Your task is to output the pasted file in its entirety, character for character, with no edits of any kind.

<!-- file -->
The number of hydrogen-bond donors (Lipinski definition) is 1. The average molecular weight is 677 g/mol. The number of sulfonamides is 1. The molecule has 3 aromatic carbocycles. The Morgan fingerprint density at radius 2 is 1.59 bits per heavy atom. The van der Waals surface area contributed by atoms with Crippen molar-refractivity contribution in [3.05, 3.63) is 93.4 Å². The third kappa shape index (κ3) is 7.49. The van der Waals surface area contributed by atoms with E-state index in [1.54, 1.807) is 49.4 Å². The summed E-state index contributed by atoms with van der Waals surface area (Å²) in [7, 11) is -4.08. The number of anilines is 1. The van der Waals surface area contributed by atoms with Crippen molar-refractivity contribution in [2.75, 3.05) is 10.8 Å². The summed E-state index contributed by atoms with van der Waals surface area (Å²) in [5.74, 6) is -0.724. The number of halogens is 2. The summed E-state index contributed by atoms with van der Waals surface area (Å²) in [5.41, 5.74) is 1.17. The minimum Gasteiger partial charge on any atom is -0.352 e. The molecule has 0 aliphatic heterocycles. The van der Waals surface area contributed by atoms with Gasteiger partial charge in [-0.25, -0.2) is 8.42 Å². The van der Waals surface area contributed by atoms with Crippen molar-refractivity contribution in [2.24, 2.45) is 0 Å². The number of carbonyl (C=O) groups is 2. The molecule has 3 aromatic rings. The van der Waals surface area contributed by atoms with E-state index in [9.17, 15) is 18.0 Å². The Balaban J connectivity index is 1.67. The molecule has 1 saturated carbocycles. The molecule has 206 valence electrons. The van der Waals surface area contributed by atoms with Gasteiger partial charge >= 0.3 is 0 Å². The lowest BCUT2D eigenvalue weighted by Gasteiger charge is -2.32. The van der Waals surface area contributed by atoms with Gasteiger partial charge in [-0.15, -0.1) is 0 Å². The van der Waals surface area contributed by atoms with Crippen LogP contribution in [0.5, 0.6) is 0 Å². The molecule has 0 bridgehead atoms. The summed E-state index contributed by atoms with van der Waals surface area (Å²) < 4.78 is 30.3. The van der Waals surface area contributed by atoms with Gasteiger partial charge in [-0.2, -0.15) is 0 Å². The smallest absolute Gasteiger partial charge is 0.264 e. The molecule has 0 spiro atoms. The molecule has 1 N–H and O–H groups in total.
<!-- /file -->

The number of hydrogen-bond donors (Lipinski definition) is 1. The average molecular weight is 677 g/mol. The number of sulfonamides is 1. The molecule has 3 aromatic carbocycles. The Morgan fingerprint density at radius 2 is 1.59 bits per heavy atom. The van der Waals surface area contributed by atoms with Crippen molar-refractivity contribution in [3.05, 3.63) is 93.4 Å². The third kappa shape index (κ3) is 7.49. The van der Waals surface area contributed by atoms with E-state index in [1.54, 1.807) is 49.4 Å². The summed E-state index contributed by atoms with van der Waals surface area (Å²) in [7, 11) is -4.08. The number of anilines is 1. The van der Waals surface area contributed by atoms with Crippen molar-refractivity contribution in [2.75, 3.05) is 10.8 Å². The summed E-state index contributed by atoms with van der Waals surface area (Å²) in [5.74, 6) is -0.724. The number of halogens is 2. The summed E-state index contributed by atoms with van der Waals surface area (Å²) in [5.41, 5.74) is 1.17. The minimum Gasteiger partial charge on any atom is -0.352 e. The molecule has 0 aliphatic heterocycles. The van der Waals surface area contributed by atoms with Gasteiger partial charge in [-0.25, -0.2) is 8.42 Å². The van der Waals surface area contributed by atoms with Crippen molar-refractivity contribution in [2.24, 2.45) is 0 Å². The number of carbonyl (C=O) groups is 2. The molecule has 3 aromatic rings. The van der Waals surface area contributed by atoms with E-state index in [9.17, 15) is 18.0 Å². The Balaban J connectivity index is 1.67. The molecule has 1 saturated carbocycles. The molecule has 206 valence electrons. The van der Waals surface area contributed by atoms with Gasteiger partial charge >= 0.3 is 0 Å². The lowest BCUT2D eigenvalue weighted by Gasteiger charge is -2.32. The van der Waals surface area contributed by atoms with Gasteiger partial charge in [-0.15, -0.1) is 0 Å². The van der Waals surface area contributed by atoms with Crippen LogP contribution in [0.5, 0.6) is 0 Å². The molecule has 0 bridgehead atoms. The summed E-state index contributed by atoms with van der Waals surface area (Å²) < 4.78 is 30.3. The van der Waals surface area contributed by atoms with Gasteiger partial charge in [-0.2, -0.15) is 0 Å². The smallest absolute Gasteiger partial charge is 0.264 e. The molecule has 0 spiro atoms. The molecule has 1 N–H and O–H groups in total.